concenter vs focus what difference

what is difference between concenter and focus

English

Etymology

con- +‎ center

Pronunciation

  • Rhymes: -ɛntə(ɹ)

Verb

concenter (third-person singular simple present concenters, present participle concentering, simple past and past participle concentered)

  1. (American spelling) Alternative spelling of concentre

Anagrams

  • concentre, connecter, reconnect


English

Etymology

Borrowed from Latin focus (hearth, fireplace); see there for more.

Pronunciation

  • (UK) IPA(key): /ˈfəʊ.kəs/
  • (US) IPA(key): /ˈfoʊ.kəs/
  • Rhymes: -əʊkəs

Noun

focus (countable and uncountable, plural foci or focuses or focusses)

  1. (countable, optics) A point at which reflected or refracted rays of light converge.
  2. (countable, geometry) A point of a conic at which rays reflected from a curve or surface converge.
  3. (uncountable, photography, cinematography) The fact of the convergence of light on the photographic medium.
  4. (uncountable, photography, cinematography) The quality of the convergence of light on the photographic medium.
  5. (uncountable) Concentration of attention.
  6. (countable, seismology) The exact point of where an earthquake occurs, in three dimensions (underneath the epicentre).
  7. (graphical user interface) The indicator of the currently active element in a user interface.
  8. (linguistics) The most important word or phrase in a sentence or passage, or the one that imparts information.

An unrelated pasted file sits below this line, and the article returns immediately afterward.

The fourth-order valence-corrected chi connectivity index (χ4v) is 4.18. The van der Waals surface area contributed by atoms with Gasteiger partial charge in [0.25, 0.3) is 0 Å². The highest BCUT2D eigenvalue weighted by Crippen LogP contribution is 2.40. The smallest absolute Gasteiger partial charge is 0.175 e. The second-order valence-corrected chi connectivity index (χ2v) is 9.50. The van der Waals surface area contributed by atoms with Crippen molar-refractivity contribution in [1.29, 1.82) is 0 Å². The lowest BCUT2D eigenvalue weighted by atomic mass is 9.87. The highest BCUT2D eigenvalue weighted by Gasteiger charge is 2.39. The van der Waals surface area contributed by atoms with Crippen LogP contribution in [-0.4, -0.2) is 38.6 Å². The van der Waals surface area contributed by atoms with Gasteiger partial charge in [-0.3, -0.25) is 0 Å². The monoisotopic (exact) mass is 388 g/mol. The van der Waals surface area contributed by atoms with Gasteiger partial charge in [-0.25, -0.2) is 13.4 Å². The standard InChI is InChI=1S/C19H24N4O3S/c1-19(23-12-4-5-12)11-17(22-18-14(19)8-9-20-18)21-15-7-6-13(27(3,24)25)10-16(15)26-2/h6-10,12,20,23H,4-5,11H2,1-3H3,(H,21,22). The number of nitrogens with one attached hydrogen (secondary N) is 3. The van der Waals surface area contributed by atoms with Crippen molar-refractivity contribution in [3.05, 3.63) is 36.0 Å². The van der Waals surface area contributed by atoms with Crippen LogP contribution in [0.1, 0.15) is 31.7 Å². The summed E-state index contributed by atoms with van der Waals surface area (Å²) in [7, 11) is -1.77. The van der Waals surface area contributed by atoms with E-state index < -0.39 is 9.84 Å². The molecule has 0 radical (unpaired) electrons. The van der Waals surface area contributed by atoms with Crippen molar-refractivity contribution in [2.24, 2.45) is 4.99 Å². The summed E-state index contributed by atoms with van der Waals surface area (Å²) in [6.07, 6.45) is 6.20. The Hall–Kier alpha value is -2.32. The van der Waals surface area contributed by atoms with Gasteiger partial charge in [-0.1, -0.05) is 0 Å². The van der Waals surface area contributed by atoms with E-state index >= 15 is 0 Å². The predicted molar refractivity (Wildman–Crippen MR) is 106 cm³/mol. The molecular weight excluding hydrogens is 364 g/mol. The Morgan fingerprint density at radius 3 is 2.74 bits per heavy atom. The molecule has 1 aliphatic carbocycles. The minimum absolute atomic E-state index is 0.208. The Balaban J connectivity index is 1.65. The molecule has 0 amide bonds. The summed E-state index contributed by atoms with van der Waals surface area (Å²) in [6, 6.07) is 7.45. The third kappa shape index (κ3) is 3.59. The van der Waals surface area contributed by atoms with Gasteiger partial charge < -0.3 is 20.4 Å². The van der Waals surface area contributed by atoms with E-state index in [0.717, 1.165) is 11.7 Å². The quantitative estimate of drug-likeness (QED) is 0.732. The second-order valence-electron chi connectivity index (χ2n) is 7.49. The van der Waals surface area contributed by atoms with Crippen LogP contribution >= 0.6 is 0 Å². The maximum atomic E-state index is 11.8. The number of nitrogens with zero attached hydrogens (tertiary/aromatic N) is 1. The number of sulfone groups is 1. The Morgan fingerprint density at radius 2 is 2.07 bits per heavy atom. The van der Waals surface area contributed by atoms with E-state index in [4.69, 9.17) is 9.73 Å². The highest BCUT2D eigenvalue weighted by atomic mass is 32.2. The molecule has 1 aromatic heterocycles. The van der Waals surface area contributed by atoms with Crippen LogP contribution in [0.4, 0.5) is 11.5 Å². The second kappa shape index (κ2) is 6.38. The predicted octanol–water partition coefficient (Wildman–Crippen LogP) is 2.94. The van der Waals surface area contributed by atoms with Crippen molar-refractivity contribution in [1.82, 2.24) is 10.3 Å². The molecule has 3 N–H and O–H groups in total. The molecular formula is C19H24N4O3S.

9. An object used in casting a magic spell.
    • 2004, Marian Singer, Trish MacGregor, The Only Wiccan Spell Book You’ll Ever Need
      Candles, in fact, are an essential ingredient in many spells. They can be used as either the focus of the spell or as a component that sets the spell’s overall mood and tone.
    • 2014, Kristen S. Walker, Witch Gate (page 180)
      I ran through what I knew about spells from Mom and other witchcraft sources, but nothing matched what I was used to seeing in her magic work. Usually she used herbs and other plants as a focus for the spell.

Derived terms

  • focus hunting

Translations

Verb

focus (third-person singular simple present focuses or focusses, present participle focusing or focussing, simple past and past participle focused or focussed)

  1. (intransitive, followed by on or upon) To concentrate during a task.
  2. (transitive) To direct attention, effort, or energy to a particular audience or task.
  3. (transitive) To cause (rays of light, etc) to converge at a single point.
  4. (transitive) To adjust (a lens, an optical instrument) in order to position an image with respect to the focal plane.
    You’ll need to focus the microscope carefully in order to capture the full detail of this surface.
  5. (intransitive) To concentrate one’s attention.
    If you’re going to beat your competitors, you need to focus.
  6. (computing, graphical user interface, transitive) To transfer the input focus to (a visual element), so that it receives subsequent input.
    The text box won’t receive the user’s keystrokes unless you explicitly focus it.

Usage notes